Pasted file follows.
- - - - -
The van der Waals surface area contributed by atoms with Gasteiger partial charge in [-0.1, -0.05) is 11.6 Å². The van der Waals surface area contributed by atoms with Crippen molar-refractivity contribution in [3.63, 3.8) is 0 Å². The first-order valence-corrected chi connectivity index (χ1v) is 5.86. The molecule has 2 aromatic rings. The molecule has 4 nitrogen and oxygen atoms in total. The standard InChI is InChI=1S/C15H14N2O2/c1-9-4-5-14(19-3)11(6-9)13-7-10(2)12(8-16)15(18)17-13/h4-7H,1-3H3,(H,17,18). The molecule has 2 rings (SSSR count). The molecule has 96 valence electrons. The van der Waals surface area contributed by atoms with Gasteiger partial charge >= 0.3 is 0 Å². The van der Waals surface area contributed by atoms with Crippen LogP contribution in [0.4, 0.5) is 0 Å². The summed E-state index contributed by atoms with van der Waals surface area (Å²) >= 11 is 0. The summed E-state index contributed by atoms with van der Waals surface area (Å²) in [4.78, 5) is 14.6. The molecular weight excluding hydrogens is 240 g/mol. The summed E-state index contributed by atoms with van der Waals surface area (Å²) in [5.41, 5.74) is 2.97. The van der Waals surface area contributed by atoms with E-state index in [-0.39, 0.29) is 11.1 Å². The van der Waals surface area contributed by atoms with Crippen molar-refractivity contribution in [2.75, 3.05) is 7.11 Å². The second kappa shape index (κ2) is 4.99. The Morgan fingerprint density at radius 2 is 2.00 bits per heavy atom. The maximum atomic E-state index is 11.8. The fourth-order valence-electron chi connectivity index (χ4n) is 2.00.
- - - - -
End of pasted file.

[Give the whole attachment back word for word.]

The van der Waals surface area contributed by atoms with Gasteiger partial charge in [-0.1, -0.05) is 11.6 Å². The van der Waals surface area contributed by atoms with Crippen molar-refractivity contribution in [3.63, 3.8) is 0 Å². The first-order valence-corrected chi connectivity index (χ1v) is 5.86. The molecule has 2 aromatic rings. The molecule has 4 nitrogen and oxygen atoms in total. The standard InChI is InChI=1S/C15H14N2O2/c1-9-4-5-14(19-3)11(6-9)13-7-10(2)12(8-16)15(18)17-13/h4-7H,1-3H3,(H,17,18). The molecule has 2 rings (SSSR count). The molecule has 96 valence electrons. The van der Waals surface area contributed by atoms with Gasteiger partial charge >= 0.3 is 0 Å². The van der Waals surface area contributed by atoms with Crippen LogP contribution in [0.4, 0.5) is 0 Å². The summed E-state index contributed by atoms with van der Waals surface area (Å²) >= 11 is 0. The summed E-state index contributed by atoms with van der Waals surface area (Å²) in [4.78, 5) is 14.6. The molecular weight excluding hydrogens is 240 g/mol. The summed E-state index contributed by atoms with van der Waals surface area (Å²) in [5.41, 5.74) is 2.97. The van der Waals surface area contributed by atoms with E-state index in [-0.39, 0.29) is 11.1 Å². The van der Waals surface area contributed by atoms with Crippen molar-refractivity contribution in [2.75, 3.05) is 7.11 Å². The second kappa shape index (κ2) is 4.99. The Morgan fingerprint density at radius 2 is 2.00 bits per heavy atom. The maximum atomic E-state index is 11.8. The fourth-order valence-electron chi connectivity index (χ4n) is 2.00.